6. The judgement of the military court led by major general Nikiforov 4.9.1906. Punishments were either executions or long imprisonments. According to statistics, various military courts had sentenced to death in total 450 persons in 1906. By April 1907, the number of executed was over 1000. The National Archives.
  7. In his undated memorandum lawyer Robert Hermanson underlines that Viapori was part of Finland’s Grand Duchy, the city of Helsinki and the province of Uusimaa. It was the duty of the commendant of the fortress to command his troops and act accordingly, but civilians had to be condemned in the Finnish court. The situation of those civilians who had participated in the battle was different. Finland’s governor-general Nikolai Gerard agreed with that. The accused civilians were sentenced for treason according to Finland’s law. They were given only mild punishments. The National Archives.
  8. Picture cavalcade of the 100th anniversary celebration of the capture of Viapori. Celebrations were held in the fortress in April-May 1908 according to the Russian calendar: The field decorated in front of the Alexander Nevski church, three soldiers wearing uniforms dating from the beginning of the 1800s and picture of the religious service. The National Board of Antiquities.
  9. 9. The day order 27.4./10.5.1908 of the fortress of Viapori included a greetings telegram, printed in gold, of emperor Nicholas to the fortress, and a telegram which the commander of Viapori, general major Vladimir Aleksandrovitš Laiming’s sent to the emperor on the same matter already on the previous. The National Archives.
  10. Finljandskaja gazeta, a Russian newspaper published in Finland which cherished the interests of the Empire, contained many articles in April-May telling about the 100th anniversary of the capture of Viapori.Telegram of Nikolai II to the fortress of Viapori was also published then. The National Archives.

On the Wall

After the outbreak of the WW1 in August 1914, the Russian military authorities started to strengthen powerfully the defence of Helsinki facing the continent with field fortifications, clearances, trenches and artillery positions. Because of lack in labour force, wall workers were recruited even from China. Map on the forticifation works performed in the western sector between Leppävaara and Tapiola in 1915-1916. The National Archives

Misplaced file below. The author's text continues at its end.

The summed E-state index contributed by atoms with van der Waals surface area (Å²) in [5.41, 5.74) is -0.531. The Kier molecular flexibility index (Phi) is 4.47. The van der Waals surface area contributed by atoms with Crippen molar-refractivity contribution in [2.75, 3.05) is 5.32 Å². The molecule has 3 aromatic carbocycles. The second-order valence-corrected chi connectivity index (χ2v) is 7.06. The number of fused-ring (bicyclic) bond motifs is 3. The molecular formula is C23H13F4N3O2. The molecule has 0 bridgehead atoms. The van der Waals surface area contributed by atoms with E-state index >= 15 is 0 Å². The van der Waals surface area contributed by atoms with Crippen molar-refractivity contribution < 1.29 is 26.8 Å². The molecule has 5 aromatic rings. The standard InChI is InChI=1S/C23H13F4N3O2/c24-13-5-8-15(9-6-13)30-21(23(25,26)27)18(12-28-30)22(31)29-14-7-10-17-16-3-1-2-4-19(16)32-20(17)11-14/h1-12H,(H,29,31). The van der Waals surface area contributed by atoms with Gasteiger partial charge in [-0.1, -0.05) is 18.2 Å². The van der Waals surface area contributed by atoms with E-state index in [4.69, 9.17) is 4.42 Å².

Vitrine 19: The First World War

  1. As the World War I broke out, the construction of Peter the Great’s coastal fortress – coastal artillery defending both coasts of the Gulf of Finland – was unfinished. The pace of work became faster, and already in 1914 they started to create for the fortress of Viapori defence lines surrounding Helsinki. Labour force was first recruited by force under martial law .The register dated on 21.10.1916 in Mellunkylä, a rural municipality of Helsinki, includes 137 workmen from Heinola and Hartola, Lahti etc., National Archives.
  2. Russians resorted in naval defence primarily to mines, which proved to be very effective. Already at the beginning of the war, they caused repeatedly losses to the German navy in the Baltic Sea. Map on protective mining of the fortress of Viapori dated 28.5.1915. The National Archives.
  3. Map on the fortification works and artillery positions in the fortress of Viapori. Wikimedia Commons.
  4. As fortification work started to wane in the summer of 1917, a considerable number of artillery and launchers had already been collected in the fortress of Viapori, in total 631 pipes including 8 for air defence. There were discussions on the defence preparedness of the seafortress and landfortress of Viapori in August 1917. See the attachment of the report. The National Archives.
  5. The importance of air defence increased during the war. Placard with type descriptions to help to recognize Russian and German seaplanes operating in the Baltic Sea area. No date (1916 or 1917). The National Archives.